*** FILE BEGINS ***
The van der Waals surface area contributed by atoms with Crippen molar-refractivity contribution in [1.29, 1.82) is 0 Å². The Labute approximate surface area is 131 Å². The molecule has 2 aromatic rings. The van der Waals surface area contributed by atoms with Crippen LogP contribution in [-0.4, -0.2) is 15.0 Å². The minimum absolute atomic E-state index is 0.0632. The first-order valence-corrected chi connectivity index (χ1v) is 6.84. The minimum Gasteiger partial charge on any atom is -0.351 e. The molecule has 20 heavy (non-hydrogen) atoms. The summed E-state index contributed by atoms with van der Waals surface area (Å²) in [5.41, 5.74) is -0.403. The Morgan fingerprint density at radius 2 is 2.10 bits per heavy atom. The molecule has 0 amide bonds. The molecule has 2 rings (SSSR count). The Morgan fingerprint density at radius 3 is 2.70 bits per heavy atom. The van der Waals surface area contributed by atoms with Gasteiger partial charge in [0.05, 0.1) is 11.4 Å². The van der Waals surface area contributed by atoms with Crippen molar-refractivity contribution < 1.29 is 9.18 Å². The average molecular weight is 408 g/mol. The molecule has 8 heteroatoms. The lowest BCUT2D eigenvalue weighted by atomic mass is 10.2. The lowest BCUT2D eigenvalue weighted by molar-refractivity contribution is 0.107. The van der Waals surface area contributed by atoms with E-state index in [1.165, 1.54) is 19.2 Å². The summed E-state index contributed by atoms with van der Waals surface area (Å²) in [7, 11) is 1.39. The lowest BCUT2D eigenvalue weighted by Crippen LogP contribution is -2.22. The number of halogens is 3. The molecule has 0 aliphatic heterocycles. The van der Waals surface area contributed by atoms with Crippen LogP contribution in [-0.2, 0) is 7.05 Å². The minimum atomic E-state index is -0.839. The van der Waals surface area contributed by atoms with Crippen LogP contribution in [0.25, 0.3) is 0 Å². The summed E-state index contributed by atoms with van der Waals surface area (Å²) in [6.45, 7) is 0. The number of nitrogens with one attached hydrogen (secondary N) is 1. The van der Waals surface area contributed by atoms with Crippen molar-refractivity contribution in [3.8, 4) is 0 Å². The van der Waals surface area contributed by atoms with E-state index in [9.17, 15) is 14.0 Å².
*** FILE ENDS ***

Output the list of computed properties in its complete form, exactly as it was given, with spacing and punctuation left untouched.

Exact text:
The van der Waals surface area contributed by atoms with Crippen molar-refractivity contribution in [1.29, 1.82) is 0 Å². The Labute approximate surface area is 131 Å². The molecule has 2 aromatic rings. The van der Waals surface area contributed by atoms with Crippen LogP contribution in [-0.4, -0.2) is 15.0 Å². The minimum absolute atomic E-state index is 0.0632. The first-order valence-corrected chi connectivity index (χ1v) is 6.84. The minimum Gasteiger partial charge on any atom is -0.351 e. The molecule has 20 heavy (non-hydrogen) atoms. The summed E-state index contributed by atoms with van der Waals surface area (Å²) in [5.41, 5.74) is -0.403. The Morgan fingerprint density at radius 2 is 2.10 bits per heavy atom. The molecule has 0 amide bonds. The molecule has 2 rings (SSSR count). The Morgan fingerprint density at radius 3 is 2.70 bits per heavy atom. The van der Waals surface area contributed by atoms with Gasteiger partial charge in [0.05, 0.1) is 11.4 Å². The van der Waals surface area contributed by atoms with Crippen molar-refractivity contribution < 1.29 is 9.18 Å². The average molecular weight is 408 g/mol. The molecule has 8 heteroatoms. The lowest BCUT2D eigenvalue weighted by atomic mass is 10.2. The lowest BCUT2D eigenvalue weighted by molar-refractivity contribution is 0.107. The van der Waals surface area contributed by atoms with E-state index in [1.165, 1.54) is 19.2 Å². The summed E-state index contributed by atoms with van der Waals surface area (Å²) in [7, 11) is 1.39. The lowest BCUT2D eigenvalue weighted by Crippen LogP contribution is -2.22. The number of halogens is 3. The molecule has 0 aliphatic heterocycles. The van der Waals surface area contributed by atoms with Crippen LogP contribution in [-0.2, 0) is 7.05 Å². The minimum atomic E-state index is -0.839. The van der Waals surface area contributed by atoms with Crippen LogP contribution in [0.25, 0.3) is 0 Å². The summed E-state index contributed by atoms with van der Waals surface area (Å²) in [6.45, 7) is 0. The number of nitrogens with one attached hydrogen (secondary N) is 1. The van der Waals surface area contributed by atoms with Crippen molar-refractivity contribution in [3.8, 4) is 0 Å². The van der Waals surface area contributed by atoms with E-state index in [9.17, 15) is 14.0 Å².